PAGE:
A court in Los Angeles has awarded record $417 million to 63-year-old Eva Echeverria who claimed Johnson & Johnson’s talcum powder caused her ovarian cancer.
The jury awarded $68 million in compensatory damages and $340 million in punitive damages to Echeverria, who is currently in hospital fighting for her life.
In her lawsuit, Echeverria had blamed her terminal illness on Johnson’s Baby Powder, which she used for decades starting at age 11.
According to court documents, Johnson’s failed to adequately warn consumers about talcum powder’s potential cancer risks. She used the company’s baby powder on a daily basis beginning in the 1950s until 2016 and was diagnosed with ovarian cancer in 2007.
Echeverria developed ovarian cancer as a “proximate result of the unreasonably dangerous and defective nature of talcum powder,” she said in her lawsuit. Echeverria’s attorney, Mark Robinson, said:
“Mrs. Echeverria is dying from this ovarian cancer and she said to me all she wanted to do was to help the other women throughout the whole country who have ovarian cancer for using Johnson & Johnson for 20 and 30 years. She really didn’t want sympathy. She just wanted to get a message out to help these other women.”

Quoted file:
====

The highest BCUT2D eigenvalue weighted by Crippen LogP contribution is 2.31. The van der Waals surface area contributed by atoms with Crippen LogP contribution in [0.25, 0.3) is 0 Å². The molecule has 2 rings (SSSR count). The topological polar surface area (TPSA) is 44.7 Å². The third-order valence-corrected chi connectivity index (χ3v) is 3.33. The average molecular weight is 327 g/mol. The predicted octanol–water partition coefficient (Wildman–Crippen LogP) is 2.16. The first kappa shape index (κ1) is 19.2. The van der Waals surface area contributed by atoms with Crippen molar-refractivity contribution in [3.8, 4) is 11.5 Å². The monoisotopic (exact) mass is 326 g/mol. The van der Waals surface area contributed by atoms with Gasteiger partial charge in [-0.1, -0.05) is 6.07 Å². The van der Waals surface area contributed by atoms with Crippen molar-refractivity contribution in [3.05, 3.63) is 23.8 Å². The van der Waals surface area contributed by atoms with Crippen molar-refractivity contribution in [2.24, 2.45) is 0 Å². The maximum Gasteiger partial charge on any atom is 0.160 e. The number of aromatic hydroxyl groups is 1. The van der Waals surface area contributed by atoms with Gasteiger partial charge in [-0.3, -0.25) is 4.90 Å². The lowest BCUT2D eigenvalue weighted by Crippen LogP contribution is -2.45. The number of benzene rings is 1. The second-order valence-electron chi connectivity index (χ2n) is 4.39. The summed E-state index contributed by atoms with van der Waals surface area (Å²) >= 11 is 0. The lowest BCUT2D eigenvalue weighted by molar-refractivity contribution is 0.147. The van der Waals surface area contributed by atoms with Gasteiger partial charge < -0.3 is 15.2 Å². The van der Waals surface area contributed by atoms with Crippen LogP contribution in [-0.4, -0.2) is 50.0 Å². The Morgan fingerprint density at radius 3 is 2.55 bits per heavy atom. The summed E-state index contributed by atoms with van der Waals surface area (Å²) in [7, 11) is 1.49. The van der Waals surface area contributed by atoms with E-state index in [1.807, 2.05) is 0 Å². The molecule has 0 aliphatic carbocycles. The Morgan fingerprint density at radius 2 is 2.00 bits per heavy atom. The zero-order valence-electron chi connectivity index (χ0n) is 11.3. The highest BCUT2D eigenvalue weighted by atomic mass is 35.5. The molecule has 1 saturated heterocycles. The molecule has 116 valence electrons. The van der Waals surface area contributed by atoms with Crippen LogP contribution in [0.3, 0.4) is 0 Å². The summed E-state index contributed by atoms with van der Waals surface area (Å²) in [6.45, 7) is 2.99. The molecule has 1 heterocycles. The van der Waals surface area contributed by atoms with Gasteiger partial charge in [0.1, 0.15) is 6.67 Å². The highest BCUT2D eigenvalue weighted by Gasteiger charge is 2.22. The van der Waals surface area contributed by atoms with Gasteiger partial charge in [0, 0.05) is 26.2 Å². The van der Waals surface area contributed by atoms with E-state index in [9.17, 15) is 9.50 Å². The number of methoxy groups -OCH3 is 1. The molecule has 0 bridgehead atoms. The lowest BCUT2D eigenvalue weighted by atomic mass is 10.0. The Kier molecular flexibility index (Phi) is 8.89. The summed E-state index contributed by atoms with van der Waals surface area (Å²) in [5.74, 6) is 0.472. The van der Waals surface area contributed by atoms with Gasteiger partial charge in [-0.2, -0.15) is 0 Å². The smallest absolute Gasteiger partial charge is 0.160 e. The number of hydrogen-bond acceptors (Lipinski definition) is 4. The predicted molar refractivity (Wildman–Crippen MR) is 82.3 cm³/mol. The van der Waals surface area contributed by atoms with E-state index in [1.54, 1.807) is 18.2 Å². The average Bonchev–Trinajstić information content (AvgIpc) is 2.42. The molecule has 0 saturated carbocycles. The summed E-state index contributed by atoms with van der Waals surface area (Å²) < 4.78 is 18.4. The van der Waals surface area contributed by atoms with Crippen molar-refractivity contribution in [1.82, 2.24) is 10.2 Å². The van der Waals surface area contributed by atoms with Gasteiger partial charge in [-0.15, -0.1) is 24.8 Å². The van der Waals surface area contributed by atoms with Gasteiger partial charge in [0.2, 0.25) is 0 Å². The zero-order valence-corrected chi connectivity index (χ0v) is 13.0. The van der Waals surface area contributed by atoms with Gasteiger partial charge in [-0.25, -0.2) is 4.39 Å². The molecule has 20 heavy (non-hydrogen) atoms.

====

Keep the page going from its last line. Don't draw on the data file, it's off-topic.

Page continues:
Researchers in the early 1970s discovered talc particles in ovarian tumors. In 1982, Harvard researcher Daniel Cramer, and subsequent studies, found an increased risk of ovarian cancer among regular users of talcum powder.
Cramer, who has become a frequent expert witness for women suing the company, is said to have advised Johnson’s to put a warning on its products, but the company didn’t listen.
The jury award is the biggest yet against Johnson & Johnson’s, which has lost most of a half-dozen trials involving claims that its Baby Powder and Shower to Shower powder cause ovarian cancer.
In May, a court in St. Louis, Missouri awarded $110.5 million to a Virginia woman who was diagnosed with ovarian cancer in 2012. The woman also blamed her illness on her use of Johnson’s talcum powder.